The Financial Services Agency (FSA) of Japan has published the number of consultations it received from consumers in the final quarter of 2018, showing a drop in the number of inquiries for virtual currencies.
The consultations the FSA receives range in their scope from complaints, advice, dispute resolution, and general inquiries. During the fourth quarter of 2018, the number of consultations regarding cryptocurrencies and related fields was 788, 443 less than the previous quarter.
During the previous quarter, from July 1, 2018, until September 30, 2018, consultations regarding cryptocurrencies and related fields was 1,231, which was also a quarter-on-quarter drop of 371 cases.
The segment to receive the highest number of consultations was deposits, loans and similar fields, which attracted 2,874 inquiries during the quarter. This is slightly up from the previous quarter. Investment products were the second highest segment in demand, with 2,264 consultations, up by 248 from the third quarter of 2018.
Is Crypto Curiosity Waning in Japan?
There are a number of ways you can look at the dwindling numbers of cryptocurrency consultations to the FSA. One take could be that investors are no longer as interested in trading or investing in cryptocurrencies in the country.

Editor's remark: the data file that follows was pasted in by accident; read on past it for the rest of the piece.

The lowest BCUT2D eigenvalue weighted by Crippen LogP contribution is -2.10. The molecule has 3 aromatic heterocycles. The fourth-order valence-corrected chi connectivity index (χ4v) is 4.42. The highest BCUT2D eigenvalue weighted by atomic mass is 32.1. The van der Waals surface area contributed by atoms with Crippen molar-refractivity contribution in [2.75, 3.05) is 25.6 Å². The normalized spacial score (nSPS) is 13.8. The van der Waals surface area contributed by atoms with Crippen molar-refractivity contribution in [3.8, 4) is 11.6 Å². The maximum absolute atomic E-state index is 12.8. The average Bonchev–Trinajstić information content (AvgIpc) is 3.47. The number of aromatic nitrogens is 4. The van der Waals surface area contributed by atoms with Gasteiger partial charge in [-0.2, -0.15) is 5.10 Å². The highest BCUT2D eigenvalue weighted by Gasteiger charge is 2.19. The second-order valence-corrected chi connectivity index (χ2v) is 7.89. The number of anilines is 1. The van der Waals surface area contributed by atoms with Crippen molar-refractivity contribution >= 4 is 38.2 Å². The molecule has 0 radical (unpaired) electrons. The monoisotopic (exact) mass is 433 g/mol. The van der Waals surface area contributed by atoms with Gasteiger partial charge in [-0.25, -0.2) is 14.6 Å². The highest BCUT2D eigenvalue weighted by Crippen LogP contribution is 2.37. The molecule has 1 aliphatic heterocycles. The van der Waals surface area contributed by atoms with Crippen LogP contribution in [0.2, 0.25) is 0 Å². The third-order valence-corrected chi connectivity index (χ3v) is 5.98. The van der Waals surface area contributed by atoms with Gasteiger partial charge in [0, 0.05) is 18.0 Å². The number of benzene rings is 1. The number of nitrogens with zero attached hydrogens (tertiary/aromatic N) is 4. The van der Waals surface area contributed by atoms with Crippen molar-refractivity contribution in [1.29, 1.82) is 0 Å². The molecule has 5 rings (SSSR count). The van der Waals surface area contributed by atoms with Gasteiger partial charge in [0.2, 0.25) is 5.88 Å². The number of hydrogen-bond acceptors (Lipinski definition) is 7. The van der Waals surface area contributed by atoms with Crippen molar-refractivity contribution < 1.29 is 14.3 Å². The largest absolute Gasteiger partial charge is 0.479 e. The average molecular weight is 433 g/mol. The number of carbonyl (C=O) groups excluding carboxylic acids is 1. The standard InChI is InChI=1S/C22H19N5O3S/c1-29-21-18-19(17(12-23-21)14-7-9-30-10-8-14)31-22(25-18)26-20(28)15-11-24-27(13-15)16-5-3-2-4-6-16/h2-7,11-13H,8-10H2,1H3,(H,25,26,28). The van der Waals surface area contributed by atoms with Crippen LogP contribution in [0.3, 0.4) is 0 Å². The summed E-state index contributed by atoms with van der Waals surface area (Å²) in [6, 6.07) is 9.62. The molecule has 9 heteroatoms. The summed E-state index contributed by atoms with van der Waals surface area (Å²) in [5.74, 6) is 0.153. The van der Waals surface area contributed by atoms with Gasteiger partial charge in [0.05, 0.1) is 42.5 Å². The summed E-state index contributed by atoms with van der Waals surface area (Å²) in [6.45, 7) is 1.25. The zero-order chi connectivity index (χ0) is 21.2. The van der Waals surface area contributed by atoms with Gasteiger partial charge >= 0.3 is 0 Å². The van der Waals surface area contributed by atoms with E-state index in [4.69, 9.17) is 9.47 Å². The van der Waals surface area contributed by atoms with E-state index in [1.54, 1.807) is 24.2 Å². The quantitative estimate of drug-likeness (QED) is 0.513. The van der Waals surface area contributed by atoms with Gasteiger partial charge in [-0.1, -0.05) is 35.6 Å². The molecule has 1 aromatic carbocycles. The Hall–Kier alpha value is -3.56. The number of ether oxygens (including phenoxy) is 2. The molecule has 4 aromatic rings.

Legal Risk Factor Beneath Ripple’s Lawsuit from SECGo to article >>
This would be in line with the current market trend, as although the crypto industry started strong in 2018, the value of digital currencies has diminished dramatically. With the onset of the bear market, some traders have been looking elsewhere, including back to more traditional assets such as gold.
Furthermore, cryptocurrency-focused companies and exchanges have also fallen on hard times because of the drop in demand. In Japan, large financial firms have been exiting the cryptocurrency industry.
As Finance Magnates reported, towards the end of last year and the beginning of 2019, two big players in Japan announced they were pulling out of the crypto mining industry. These companies are none other than GMO internet and DMM.com.
However, another way to look at the FSA figures is that there are fewer complaints and Japanese consumers are more confident with the cryptocurrency industry. Although Japan has lost two of its biggest players in the mining industry, that doesn’t mean the market is dying.
In fact, in December of last year, the FSA revealed that demand for access to Japan’s cryptocurrency market is on the rise, with more than 190 cryptocurrency firms currently trying to enter the Japanese crypto space.
This is an increase of 30 companies from when the regulator previously revealed the count in August, which at the time, included 160 operators.